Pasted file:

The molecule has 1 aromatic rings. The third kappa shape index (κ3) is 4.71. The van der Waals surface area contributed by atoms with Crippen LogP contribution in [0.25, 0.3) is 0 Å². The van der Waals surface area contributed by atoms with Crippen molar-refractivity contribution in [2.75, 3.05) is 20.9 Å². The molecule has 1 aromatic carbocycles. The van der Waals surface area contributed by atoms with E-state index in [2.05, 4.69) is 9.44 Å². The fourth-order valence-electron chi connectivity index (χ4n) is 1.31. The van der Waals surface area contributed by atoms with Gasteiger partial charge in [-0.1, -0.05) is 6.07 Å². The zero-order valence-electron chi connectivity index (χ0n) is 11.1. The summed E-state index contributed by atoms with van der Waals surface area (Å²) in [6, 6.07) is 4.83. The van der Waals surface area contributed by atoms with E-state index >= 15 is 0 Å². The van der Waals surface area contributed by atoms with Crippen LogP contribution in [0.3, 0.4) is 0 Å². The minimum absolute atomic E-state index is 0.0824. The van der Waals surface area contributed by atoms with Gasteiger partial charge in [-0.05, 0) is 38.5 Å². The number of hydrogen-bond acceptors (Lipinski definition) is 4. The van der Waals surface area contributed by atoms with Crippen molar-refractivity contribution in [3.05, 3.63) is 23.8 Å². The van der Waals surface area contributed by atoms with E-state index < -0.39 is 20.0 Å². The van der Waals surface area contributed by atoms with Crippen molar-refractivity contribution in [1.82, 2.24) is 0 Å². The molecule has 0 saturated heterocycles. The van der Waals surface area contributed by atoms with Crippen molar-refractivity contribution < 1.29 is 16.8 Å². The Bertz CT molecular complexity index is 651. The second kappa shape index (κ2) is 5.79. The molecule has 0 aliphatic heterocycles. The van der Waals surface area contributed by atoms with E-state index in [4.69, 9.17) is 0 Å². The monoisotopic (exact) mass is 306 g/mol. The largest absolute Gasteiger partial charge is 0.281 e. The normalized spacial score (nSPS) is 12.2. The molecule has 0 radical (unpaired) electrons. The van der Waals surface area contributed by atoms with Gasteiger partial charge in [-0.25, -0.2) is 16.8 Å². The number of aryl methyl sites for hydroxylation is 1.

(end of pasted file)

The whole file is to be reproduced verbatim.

The molecule has 1 aromatic rings. The third kappa shape index (κ3) is 4.71. The van der Waals surface area contributed by atoms with Crippen LogP contribution in [0.25, 0.3) is 0 Å². The van der Waals surface area contributed by atoms with Crippen molar-refractivity contribution in [2.75, 3.05) is 20.9 Å². The molecule has 1 aromatic carbocycles. The van der Waals surface area contributed by atoms with E-state index in [2.05, 4.69) is 9.44 Å². The fourth-order valence-electron chi connectivity index (χ4n) is 1.31. The van der Waals surface area contributed by atoms with Gasteiger partial charge in [-0.1, -0.05) is 6.07 Å². The zero-order valence-electron chi connectivity index (χ0n) is 11.1. The summed E-state index contributed by atoms with van der Waals surface area (Å²) in [6, 6.07) is 4.83. The van der Waals surface area contributed by atoms with E-state index >= 15 is 0 Å². The van der Waals surface area contributed by atoms with Crippen LogP contribution in [0.3, 0.4) is 0 Å². The minimum absolute atomic E-state index is 0.0824. The van der Waals surface area contributed by atoms with Gasteiger partial charge in [-0.05, 0) is 38.5 Å². The number of hydrogen-bond acceptors (Lipinski definition) is 4. The van der Waals surface area contributed by atoms with Crippen molar-refractivity contribution in [3.05, 3.63) is 23.8 Å². The van der Waals surface area contributed by atoms with E-state index < -0.39 is 20.0 Å². The van der Waals surface area contributed by atoms with Crippen molar-refractivity contribution in [1.82, 2.24) is 0 Å². The molecule has 0 saturated heterocycles. The van der Waals surface area contributed by atoms with Crippen molar-refractivity contribution < 1.29 is 16.8 Å². The Bertz CT molecular complexity index is 651. The second kappa shape index (κ2) is 5.79. The molecule has 0 aliphatic heterocycles. The van der Waals surface area contributed by atoms with E-state index in [4.69, 9.17) is 0 Å². The monoisotopic (exact) mass is 306 g/mol. The largest absolute Gasteiger partial charge is 0.281 e. The normalized spacial score (nSPS) is 12.2. The molecule has 0 radical (unpaired) electrons. The van der Waals surface area contributed by atoms with Gasteiger partial charge in [-0.25, -0.2) is 16.8 Å². The number of aryl methyl sites for hydroxylation is 1.